Welcome to the ASU Thermal Emission Spectroscopy Laboratory Spectral Library. This library consists of thermal infrared emission spectra (typically 2000 – 220 cm-1) of a variety of geologic materials. Each spectrum is accompanied by descriptive information, including physical and compositional information, sample quality, and a comments field to describe special circumstances and/or unique conditions. Descriptions of the processes of sample preparation, spectral analysis, and quality determination are provided below.
We have intentionally included a variety of materials and sources of spectra for easy access and wide distribution, while retaining the ability to fully document each individual sample. The emphasis in developing this library has been to obtain spectra of samples for comparison to spectra obtained from planetary and Earth-orbiting spacecraft, airborne instruments, and laboratory measurements. The contents of the library have been driven by the research interests of personnel in the ASU laboratory, as well as by an effort to obtain samples of important minerals underrepresented in those research studies. It is important to note that this library is intended to be dynamic and new samples will be added as they are acquired and processed.
Most samples were prepared through a process of crushing, sieving, and washing, with the final pure sample grains selected by hand. Some samples (dominantly carbonates, phosphates, and sulfates) were only analyzed in hand sample form. Crushed samples are generally 710-1000 microns in size, unless otherwise noted in the database. This size fraction was used because volume scattering effects that are introduced with small particle sizes are minimized, it simulates the roughness of sandy and rocky surfaces, and grains are ideally randomly oriented to prevent preferential viewing of any crystal axis. The purity and composition of each sample was determined by at least one of the following: electron microprobe, x-ray diffraction, bulk chemical analysis, and in rare cases, by spectral comparison to known samples in the literature (these are noted in the “Misc. Comments” field).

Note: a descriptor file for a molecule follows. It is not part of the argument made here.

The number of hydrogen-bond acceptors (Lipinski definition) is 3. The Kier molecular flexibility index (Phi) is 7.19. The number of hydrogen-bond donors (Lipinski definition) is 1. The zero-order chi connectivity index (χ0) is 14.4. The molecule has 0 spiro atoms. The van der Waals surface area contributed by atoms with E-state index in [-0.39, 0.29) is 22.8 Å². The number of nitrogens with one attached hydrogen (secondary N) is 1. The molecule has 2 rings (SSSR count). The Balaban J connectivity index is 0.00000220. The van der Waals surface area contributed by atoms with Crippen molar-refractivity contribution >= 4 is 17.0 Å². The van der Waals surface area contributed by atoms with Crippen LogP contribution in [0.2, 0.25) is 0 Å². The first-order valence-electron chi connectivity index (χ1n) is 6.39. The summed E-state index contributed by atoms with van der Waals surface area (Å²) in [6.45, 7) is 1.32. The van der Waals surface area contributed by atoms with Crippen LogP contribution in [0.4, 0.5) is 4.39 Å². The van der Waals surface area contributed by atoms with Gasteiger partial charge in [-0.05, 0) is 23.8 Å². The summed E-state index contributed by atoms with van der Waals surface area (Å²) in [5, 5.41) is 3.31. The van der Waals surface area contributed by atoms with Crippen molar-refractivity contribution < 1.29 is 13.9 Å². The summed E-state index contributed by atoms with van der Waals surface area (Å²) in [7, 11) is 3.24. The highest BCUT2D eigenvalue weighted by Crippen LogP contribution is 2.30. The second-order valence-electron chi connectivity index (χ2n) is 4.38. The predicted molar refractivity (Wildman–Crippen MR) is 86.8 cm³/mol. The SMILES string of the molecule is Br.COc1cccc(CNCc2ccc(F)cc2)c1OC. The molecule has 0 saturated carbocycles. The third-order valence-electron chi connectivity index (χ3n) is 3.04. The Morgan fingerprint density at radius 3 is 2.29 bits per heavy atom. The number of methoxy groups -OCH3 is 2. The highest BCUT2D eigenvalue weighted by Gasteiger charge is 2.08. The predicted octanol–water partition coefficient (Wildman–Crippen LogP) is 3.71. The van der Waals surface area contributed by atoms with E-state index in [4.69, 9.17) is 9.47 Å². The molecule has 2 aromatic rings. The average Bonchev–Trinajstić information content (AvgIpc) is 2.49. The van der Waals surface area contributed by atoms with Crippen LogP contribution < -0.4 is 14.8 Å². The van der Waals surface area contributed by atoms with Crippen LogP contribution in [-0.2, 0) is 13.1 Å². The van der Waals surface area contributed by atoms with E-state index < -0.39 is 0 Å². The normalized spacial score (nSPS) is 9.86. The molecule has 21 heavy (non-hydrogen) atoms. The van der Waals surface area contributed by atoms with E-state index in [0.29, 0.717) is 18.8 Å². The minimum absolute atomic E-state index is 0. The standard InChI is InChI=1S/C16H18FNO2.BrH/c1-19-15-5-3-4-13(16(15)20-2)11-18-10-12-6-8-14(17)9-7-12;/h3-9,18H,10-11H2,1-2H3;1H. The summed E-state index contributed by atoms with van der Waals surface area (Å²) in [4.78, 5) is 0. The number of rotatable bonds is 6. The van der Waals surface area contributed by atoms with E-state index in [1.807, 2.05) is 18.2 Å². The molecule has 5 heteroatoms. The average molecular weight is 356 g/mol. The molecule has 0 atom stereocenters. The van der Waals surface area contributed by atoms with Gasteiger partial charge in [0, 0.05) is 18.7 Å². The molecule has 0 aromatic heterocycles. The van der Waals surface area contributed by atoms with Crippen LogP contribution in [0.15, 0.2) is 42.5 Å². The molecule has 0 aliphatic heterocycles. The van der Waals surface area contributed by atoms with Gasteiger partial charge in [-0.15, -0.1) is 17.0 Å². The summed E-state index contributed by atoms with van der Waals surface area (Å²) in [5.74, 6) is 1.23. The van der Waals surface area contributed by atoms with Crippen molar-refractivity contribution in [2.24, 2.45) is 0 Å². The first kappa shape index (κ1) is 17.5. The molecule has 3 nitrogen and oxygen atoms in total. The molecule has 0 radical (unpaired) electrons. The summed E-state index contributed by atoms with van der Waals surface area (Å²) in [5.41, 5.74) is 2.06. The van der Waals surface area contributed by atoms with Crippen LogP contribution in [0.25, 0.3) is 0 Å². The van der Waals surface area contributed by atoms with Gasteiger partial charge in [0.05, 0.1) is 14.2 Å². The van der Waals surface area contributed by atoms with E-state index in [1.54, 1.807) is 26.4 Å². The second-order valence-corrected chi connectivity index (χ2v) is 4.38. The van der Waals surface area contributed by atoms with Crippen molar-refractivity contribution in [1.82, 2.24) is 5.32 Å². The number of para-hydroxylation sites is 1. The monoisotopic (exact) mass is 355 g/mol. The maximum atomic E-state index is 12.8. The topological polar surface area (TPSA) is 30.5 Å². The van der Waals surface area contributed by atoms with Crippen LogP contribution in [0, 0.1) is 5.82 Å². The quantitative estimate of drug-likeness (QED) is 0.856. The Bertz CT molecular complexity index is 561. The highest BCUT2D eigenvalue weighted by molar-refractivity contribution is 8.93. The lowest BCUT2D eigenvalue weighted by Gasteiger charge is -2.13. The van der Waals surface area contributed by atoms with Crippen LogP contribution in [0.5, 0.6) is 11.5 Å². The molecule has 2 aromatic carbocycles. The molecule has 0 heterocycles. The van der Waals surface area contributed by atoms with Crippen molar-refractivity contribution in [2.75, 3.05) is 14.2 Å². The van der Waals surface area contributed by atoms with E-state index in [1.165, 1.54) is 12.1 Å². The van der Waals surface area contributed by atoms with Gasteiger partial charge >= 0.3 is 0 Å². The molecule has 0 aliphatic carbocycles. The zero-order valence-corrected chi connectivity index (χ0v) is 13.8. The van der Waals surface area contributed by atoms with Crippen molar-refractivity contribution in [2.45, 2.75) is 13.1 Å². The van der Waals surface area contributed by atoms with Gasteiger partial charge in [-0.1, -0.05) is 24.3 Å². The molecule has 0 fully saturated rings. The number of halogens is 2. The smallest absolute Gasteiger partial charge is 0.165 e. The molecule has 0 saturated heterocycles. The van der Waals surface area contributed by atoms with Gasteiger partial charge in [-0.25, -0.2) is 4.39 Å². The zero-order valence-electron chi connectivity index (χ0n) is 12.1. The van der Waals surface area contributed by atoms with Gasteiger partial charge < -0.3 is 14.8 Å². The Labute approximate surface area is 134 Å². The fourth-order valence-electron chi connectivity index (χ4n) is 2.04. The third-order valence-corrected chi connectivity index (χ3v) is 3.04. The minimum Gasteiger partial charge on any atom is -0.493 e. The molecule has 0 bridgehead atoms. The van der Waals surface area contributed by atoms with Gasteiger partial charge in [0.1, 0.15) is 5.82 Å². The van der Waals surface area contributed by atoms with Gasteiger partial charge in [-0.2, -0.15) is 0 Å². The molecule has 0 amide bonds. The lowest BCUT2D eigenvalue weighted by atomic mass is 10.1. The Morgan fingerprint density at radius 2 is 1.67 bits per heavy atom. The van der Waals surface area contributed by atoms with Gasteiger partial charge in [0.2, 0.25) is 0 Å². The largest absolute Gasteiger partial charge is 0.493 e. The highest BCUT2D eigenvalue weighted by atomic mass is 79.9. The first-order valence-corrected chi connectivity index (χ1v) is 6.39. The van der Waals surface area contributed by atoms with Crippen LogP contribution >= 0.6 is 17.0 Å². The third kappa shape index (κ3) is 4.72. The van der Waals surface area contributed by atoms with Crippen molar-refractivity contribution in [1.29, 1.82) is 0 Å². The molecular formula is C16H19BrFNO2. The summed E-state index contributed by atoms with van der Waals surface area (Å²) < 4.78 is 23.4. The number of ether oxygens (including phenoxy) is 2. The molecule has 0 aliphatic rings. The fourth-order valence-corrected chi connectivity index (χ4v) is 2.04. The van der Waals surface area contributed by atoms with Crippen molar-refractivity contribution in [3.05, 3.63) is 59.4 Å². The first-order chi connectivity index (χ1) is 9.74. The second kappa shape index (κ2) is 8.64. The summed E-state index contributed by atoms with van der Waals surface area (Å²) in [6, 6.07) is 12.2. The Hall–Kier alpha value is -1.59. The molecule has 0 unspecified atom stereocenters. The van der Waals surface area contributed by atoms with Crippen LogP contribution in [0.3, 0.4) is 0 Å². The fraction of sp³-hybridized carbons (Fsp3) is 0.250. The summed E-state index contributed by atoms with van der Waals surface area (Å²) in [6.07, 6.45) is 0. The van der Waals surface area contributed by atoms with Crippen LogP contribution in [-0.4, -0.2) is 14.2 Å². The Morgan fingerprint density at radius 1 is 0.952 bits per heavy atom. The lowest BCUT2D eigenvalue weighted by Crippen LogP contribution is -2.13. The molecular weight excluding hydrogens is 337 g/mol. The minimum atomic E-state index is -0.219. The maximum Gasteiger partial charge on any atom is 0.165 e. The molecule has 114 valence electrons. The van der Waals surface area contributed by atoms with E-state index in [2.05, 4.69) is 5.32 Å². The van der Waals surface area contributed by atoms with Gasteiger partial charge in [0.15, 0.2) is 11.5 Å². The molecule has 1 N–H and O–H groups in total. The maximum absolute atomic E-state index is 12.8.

Spectral Data Acquisition
Emission spectra were acquired using a Nicolet Nexus 670 interferometric spectrometer equipped with a CsI beamsplitter and an uncooled deuterated triglycine sulfate (DTGS) detector; the spectral range of the instrument is from 2000 — 220 cm-1 (5 — ~45 microns). Both the spectrometer and the sample chamber/glovebox were continuously purged with nitrogen gas during sample analysis to minimize atmospheric H2O and CO2 which also have absorption features in the 2000-220 cm-1 region of the spectrum. The particulate samples were heated in an oven to 80°C to improve the signal to noise ratio during spectral analysis (this temperature is maintained during analysis by placement of the sample cup on a heater element). The samples were raised into a water-cooled sample chamber that closely approximates a blackbody cavity [Ruff et al., 1997]. A total of 270 scans at 2-cm-1 sampling were taken over ~7 minutes and averaged together by the spectrometer. In the case of a hand sample, active heating during measurement is not possible. Hand samples were taken directly from the oven and placed into the sample chamber and 180 scans were taken over a period of ~5 minutes to minimize the effects of sample cooling. The spectral calibration method is a variation of method 1 of Christensen and Harrison  as described in detail by Ruff et al., .
Data and Documentation
Attached to each spectrum are database fields that describe the sample. In some cases, the mineral has been renamed as a result of chemical analysis but the original mineral name, source and sample number have been retained in separate database fields. A sample quality field has been included to provide a quick assessment of sample purity. This field contains four degrees of sample purity: 1) the mineral and spectra are of high purity and quality; 2) there are minor impurities, but overall quality is still good; 3) the sample contains significant impurities which may significantly influence its spectrum (this designation usually results in removal from the library); 4) sample has no compositional information yet, but appears to be of good quality on the basis of spectral comparison to a sample of known purity (i.e., use at your own risk).